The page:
Belgium along with 24 other European nations is part of the Schengen area. Belgium was one of the original signatories to the 1984 agreement that is named after a small town in Luxembourg and created a border-free travel zone within Europe. The Schengen area was created independently of the European Union but the agreement has now been incorporated in European Union Law. Even so, the Schengen area does include countries that are not part of the European Union such as Switzerland, whereas other EU member states like the UK are not part of it.
|The Schengen Area|
Under the Schengen agreement, anyone can travel to any of the 25 Schengen countries with just one set of documents. In some cases that means just a passport, in others a Schengen visa is needed. American citizens can travel to and from the Schengen area with just their passport, but other nationals may need a Schengen visa. The latter group includes Russia and many Caribbean and South American nations. A list of Schengen-visa countries can be found here, but it is always wise to check with the consulate or embassy to obtain the latest information as things do change from time to time.
|This is what a Schengen visa looks like. This one issued in the Netherlands.|
If you need a Schengen visa, you can apply to the consulate or embassy of any of the member states. You will need to apply in person and bring certain documents. For a list visit the website of the embassy of country you will visit first. For people residing in California, the Belgian Consulate in Los Angeles is the place to go. The Belgian embassy is in Washington D.C.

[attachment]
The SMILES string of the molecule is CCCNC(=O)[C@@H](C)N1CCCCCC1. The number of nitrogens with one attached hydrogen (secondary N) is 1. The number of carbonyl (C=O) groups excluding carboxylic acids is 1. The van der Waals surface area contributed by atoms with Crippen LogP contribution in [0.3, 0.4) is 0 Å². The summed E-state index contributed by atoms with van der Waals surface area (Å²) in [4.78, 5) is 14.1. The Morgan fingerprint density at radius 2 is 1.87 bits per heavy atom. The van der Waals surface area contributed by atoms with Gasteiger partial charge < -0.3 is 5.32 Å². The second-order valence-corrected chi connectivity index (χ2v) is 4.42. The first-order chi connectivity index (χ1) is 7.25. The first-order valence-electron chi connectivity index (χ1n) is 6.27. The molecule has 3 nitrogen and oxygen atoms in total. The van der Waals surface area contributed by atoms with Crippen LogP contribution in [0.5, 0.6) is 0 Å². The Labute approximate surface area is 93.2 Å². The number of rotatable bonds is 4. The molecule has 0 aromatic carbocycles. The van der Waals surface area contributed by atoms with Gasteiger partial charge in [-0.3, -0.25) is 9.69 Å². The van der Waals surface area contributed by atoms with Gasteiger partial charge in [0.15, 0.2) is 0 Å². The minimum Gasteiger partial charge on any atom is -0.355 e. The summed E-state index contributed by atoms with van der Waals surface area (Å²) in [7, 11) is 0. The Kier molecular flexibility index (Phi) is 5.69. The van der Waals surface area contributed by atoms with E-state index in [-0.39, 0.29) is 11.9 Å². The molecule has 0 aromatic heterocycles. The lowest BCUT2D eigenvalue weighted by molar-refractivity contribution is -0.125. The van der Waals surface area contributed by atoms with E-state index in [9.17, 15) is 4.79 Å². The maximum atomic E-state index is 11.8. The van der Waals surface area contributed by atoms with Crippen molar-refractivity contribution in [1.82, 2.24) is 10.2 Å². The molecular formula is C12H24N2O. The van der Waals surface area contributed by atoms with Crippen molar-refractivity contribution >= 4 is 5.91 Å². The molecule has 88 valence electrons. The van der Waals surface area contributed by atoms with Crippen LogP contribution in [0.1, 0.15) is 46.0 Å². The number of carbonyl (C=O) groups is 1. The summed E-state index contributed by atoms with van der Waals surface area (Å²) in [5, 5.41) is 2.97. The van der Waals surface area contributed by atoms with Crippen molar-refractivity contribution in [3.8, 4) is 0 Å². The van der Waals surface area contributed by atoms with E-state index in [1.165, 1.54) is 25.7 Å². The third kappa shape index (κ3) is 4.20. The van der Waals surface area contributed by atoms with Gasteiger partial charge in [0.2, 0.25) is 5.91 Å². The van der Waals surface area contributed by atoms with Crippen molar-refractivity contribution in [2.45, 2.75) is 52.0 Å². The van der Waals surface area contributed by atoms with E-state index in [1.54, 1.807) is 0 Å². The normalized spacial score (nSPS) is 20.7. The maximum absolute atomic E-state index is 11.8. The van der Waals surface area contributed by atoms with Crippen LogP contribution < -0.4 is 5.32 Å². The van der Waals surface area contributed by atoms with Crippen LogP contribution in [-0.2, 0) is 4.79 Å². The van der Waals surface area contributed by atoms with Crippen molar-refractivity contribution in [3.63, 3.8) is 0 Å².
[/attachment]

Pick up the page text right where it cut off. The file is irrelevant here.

Armed with a passport that is valid at least 6 months beyond the projected stay, American citizens can enter the Schengen area and stay for a maximum of 90 days within a six month window. They cannot work or conduct business there. They also have to provide evidence of sufficient funds and a return airline ticket. Although not strictly required it is good to have evidence of emergency medical insurance as this is considered a key part of "sufficient funds" by many border patrol agents. Schengen area policies are sold by most insurers. As in the US, the immigration agent at the port of entry has the ultimate power to grant or deny access to anyone.
Individuals who want to study in Belgium or conduct business there need special visas. Business and trades people who want to hire citizens or be self-employed and conduct short term assignments need to file a Limosa declaration.
Remember that, while in Belgium you need to carry ID at all times. The only valid ID for non-citizens is a passport. Some riders take copies of their passport on training rides and most of the time this has been acceptable to Belgian police but be aware that you do so at your own risk. I would certainly recommend that you take your passport whenever you drive a car or whenever you put yourself in situation where ID checks are likely -such as going out late at night in a major city.